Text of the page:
'No, no, no': Gove rejects emergency budget calls in clash with Nick Ferrari

11 May 2022, 08:54 | Updated: 11 May 2022, 09:48

By Daisy Stephens

Michael Gove has rejected calls for an emergency budget to help people weather the cost of living crisis.

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LBC's Nick Ferrari grilled the minister, saying a lot of people were disappointed by the fact there was very little in Tuesday's Queen's Speech to tackle soaring costs, saying: "You'll be aware that one in 20 homes now have outgoings that vastly exceed their income.

"People are getting closer and closer to what could be called 'struggle street' and nothing forthcoming.

"Do you think we need an emergency budget?

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"Do we need to review the lift in corporation tax, or do we need to cut VAT, Mr Gove?"

The Levelling Up Secretary replied: "No, no, no."

Nick replied: "Why, why, why?"

The MP then said: "I don't think we need an emergency budget, I do think that we need to make sure that we have the right balance between paying down our deficit, keeping the confidence of international markets and keeping interest rates as low as possible, with also targeting help on the very poorest."

He said the Government had already cut council tax for people living in certain property bands and introduced an energy bill rebate scheme.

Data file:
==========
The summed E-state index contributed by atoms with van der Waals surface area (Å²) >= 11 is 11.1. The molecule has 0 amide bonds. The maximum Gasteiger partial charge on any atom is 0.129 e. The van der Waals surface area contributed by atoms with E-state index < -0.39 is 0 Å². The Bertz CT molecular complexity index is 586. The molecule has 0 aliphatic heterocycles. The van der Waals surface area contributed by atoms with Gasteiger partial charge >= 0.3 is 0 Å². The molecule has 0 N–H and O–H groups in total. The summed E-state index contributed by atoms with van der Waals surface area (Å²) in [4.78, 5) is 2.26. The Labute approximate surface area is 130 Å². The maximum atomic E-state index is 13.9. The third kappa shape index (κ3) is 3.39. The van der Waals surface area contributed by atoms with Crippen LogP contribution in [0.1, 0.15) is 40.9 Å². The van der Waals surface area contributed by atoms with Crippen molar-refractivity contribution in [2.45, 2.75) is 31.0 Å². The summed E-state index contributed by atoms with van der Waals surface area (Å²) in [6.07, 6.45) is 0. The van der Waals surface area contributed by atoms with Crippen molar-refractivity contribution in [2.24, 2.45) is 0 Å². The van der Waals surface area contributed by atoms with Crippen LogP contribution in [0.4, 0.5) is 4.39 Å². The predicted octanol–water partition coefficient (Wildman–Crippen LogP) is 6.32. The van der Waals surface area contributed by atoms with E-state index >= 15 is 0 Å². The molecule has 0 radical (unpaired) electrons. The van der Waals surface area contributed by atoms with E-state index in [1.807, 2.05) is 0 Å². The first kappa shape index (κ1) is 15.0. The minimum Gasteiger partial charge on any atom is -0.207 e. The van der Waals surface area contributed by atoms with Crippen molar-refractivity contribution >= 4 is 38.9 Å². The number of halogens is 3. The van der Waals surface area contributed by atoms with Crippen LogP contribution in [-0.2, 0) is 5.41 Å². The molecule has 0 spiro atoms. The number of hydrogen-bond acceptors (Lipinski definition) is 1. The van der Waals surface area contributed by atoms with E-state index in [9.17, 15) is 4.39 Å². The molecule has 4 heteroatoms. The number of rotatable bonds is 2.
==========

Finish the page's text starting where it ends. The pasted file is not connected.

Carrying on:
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"We are also looking - the Prime Minister was convening a Cabinet meeting last night - at other steps that we can take to help everyone," he said.

"Scrapping MOTs is not exactly going to get it done, is it?" challenged Nick.

"People are burning firewood in their houses to keep warm and spending all day driving around in the back seat of a bus, and you're convening meetings."

The Government has been falling under increasing pressure to announce additional measures to help people tackle the cost of living crisis.

Recent months have seen soaring energy prices, record rates of inflation, a council tax increase and a national insurance hike, among other things.

On Wednesday a report from the National Institute of Economic and Social Research (NIESR) said an estimated 1.5 million UK households will struggle to pay for food and energy over the next year.

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It was hoped that the Queen's Speech on Tuesday would involve a plan to offer more help to people struggling to make ends meet.

Labour leader Sir Keir Starmer said in the subsequent debate that the crisis was the result of the Government's "failure to grow the economy over a decade combined with its inertia in the face of spiralling bills means".

He accused the Government of "complacency" and said: "We have a Government whose time is passed, a Cabinet out of ideas and out of energy, led by a Prime Minister who is entirely out of touch."

Leader of the Liberal Democrats Ed Davey said the plan "does nothing to help the millions of families and pensioners facing soaring bills and eye watering inflation".

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